• I live here in Australia and although I don’t profess to have an intimate knowledge of the place, myself and many of my colleagues here have always wondered why it is that scientists from all over the world always come here in the summer, do whatever research they are meant to do and then go home telling the world the entire place is melting when we happen to know … it isn’t. And don’t get me wrong I happen to believe in Global Warming but I also believe that if the South Pole is going to be affected by AGW then I am fairly sure it will most likely be the last place on Earth to do so.

      I don’t mean nothing by it, as I said, I know very little about the place …. but just as an example right now there is talk of a huge iceberg splitting from the Pine Island Glacier in the west Antarctic which everybody says is evidence of Global Warming but as many of us here know for a fact … it is in reality just a tiny ice cube in comparison to some of the enormous chunks that normally break off the shelf some of which sometimes come very close to mainland Australia. It is in fact a very normal part of the South Pole way of being.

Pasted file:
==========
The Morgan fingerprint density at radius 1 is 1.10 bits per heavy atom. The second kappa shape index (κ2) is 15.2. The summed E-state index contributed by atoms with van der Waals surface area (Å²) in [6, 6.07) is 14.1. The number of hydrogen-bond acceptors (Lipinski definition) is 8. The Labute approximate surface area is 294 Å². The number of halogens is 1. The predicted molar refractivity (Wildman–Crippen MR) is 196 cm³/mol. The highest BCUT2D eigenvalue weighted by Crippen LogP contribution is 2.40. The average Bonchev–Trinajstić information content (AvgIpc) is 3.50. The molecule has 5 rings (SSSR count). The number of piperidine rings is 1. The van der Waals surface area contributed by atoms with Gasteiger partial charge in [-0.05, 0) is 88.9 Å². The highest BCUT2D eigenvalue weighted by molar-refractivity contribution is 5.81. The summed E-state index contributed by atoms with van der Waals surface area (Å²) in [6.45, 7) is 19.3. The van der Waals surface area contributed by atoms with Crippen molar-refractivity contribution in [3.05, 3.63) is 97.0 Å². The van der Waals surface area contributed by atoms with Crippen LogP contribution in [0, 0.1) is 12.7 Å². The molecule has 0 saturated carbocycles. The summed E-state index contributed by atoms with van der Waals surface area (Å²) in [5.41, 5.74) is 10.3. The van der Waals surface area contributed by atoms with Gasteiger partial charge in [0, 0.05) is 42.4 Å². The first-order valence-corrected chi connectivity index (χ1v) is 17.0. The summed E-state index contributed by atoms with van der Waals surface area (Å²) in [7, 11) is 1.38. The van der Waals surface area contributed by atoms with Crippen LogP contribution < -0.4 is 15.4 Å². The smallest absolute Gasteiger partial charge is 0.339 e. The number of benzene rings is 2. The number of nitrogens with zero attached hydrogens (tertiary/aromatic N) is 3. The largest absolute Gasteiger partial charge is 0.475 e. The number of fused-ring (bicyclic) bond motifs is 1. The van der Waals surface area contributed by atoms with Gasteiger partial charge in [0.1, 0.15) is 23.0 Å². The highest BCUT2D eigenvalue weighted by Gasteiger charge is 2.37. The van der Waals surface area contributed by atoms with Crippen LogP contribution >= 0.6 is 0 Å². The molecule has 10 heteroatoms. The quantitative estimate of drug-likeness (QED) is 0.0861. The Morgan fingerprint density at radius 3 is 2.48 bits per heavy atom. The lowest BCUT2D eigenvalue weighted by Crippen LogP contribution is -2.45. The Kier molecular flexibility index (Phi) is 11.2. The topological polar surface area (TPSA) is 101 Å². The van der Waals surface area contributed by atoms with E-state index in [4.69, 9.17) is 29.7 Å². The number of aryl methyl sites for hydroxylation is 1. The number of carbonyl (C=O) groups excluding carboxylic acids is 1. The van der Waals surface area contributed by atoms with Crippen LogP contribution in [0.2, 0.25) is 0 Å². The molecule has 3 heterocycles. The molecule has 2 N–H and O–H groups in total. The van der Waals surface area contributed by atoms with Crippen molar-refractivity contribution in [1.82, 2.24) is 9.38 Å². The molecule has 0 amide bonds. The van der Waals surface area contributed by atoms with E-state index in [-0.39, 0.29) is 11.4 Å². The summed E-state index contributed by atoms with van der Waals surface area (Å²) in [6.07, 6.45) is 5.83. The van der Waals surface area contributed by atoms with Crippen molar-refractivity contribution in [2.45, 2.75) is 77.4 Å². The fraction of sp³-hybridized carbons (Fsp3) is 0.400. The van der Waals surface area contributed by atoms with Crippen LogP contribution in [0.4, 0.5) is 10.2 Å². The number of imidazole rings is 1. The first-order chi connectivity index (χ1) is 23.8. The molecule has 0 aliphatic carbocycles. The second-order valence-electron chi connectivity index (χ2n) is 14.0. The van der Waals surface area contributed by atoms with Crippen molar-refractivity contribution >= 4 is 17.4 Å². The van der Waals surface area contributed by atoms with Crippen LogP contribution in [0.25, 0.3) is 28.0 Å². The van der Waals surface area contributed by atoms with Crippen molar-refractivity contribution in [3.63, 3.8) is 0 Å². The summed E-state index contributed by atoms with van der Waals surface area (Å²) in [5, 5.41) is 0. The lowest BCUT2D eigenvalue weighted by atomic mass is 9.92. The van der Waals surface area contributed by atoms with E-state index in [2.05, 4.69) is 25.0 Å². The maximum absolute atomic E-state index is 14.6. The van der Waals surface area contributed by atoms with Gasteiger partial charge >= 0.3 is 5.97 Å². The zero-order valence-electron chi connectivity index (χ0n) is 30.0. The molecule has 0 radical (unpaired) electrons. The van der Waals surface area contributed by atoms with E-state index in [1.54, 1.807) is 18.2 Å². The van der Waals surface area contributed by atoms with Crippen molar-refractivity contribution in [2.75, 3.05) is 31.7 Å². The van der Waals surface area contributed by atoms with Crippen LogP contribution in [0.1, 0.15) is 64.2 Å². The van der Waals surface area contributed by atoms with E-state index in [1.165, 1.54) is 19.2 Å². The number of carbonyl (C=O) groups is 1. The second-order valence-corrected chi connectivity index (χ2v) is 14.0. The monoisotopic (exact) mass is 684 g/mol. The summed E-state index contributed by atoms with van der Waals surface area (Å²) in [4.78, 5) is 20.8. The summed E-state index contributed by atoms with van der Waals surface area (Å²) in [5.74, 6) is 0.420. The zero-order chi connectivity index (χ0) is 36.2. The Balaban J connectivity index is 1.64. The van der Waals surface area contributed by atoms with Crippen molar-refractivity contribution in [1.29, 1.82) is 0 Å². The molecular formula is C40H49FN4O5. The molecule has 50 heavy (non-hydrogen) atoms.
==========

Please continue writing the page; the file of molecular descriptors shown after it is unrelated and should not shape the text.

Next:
Hopefully Mr Brandon can come and fill in some of the gaps missing in my own knowledge of the place :-)


      1 March 2012 at 14:18

      • Donald,

        The South Pole/Antarctica is already being affected by AGW. Ice shelves have collapsed. Wildlife, to the extent their is wildlife is being affected as well. There are claims, mainly by ACD skeptics, that the Antarctic is not being affected. And they largely get away with such claims because 1) there has not been much monitoring in the extremely hostile climate of the Antarctic and 2) real scientists are much more circumspect in making claims about the Antarctic that they cannot back up with real data. But recent data tells us that the Antarctic is being affected.